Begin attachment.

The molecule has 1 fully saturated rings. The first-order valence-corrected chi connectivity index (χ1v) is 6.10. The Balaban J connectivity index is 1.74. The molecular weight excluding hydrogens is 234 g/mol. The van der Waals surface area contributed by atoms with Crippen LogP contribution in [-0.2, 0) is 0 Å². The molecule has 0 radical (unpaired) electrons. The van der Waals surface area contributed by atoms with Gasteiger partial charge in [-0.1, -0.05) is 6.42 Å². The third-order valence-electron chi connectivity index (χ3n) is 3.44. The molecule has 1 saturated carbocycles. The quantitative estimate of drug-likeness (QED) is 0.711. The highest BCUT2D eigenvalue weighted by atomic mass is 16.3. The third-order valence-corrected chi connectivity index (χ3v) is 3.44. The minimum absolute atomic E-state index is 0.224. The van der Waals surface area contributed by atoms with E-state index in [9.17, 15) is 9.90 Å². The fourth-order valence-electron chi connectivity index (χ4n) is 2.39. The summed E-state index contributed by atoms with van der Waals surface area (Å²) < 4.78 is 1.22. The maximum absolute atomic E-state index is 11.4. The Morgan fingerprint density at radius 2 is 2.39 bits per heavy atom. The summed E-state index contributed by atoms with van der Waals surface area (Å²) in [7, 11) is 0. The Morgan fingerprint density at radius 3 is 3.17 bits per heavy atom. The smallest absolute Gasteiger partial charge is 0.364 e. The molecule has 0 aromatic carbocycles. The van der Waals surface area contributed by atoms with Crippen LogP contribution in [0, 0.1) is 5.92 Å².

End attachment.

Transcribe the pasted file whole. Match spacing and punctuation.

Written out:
The molecule has 1 fully saturated rings. The first-order valence-corrected chi connectivity index (χ1v) is 6.10. The Balaban J connectivity index is 1.74. The molecular weight excluding hydrogens is 234 g/mol. The van der Waals surface area contributed by atoms with Crippen LogP contribution in [-0.2, 0) is 0 Å². The molecule has 0 radical (unpaired) electrons. The van der Waals surface area contributed by atoms with Gasteiger partial charge in [-0.1, -0.05) is 6.42 Å². The third-order valence-electron chi connectivity index (χ3n) is 3.44. The molecule has 1 saturated carbocycles. The quantitative estimate of drug-likeness (QED) is 0.711. The highest BCUT2D eigenvalue weighted by atomic mass is 16.3. The third-order valence-corrected chi connectivity index (χ3v) is 3.44. The minimum absolute atomic E-state index is 0.224. The van der Waals surface area contributed by atoms with E-state index in [9.17, 15) is 9.90 Å². The fourth-order valence-electron chi connectivity index (χ4n) is 2.39. The summed E-state index contributed by atoms with van der Waals surface area (Å²) < 4.78 is 1.22. The maximum absolute atomic E-state index is 11.4. The Morgan fingerprint density at radius 2 is 2.39 bits per heavy atom. The summed E-state index contributed by atoms with van der Waals surface area (Å²) in [7, 11) is 0. The Morgan fingerprint density at radius 3 is 3.17 bits per heavy atom. The smallest absolute Gasteiger partial charge is 0.364 e. The molecule has 0 aromatic carbocycles. The van der Waals surface area contributed by atoms with Crippen LogP contribution in [0, 0.1) is 5.92 Å².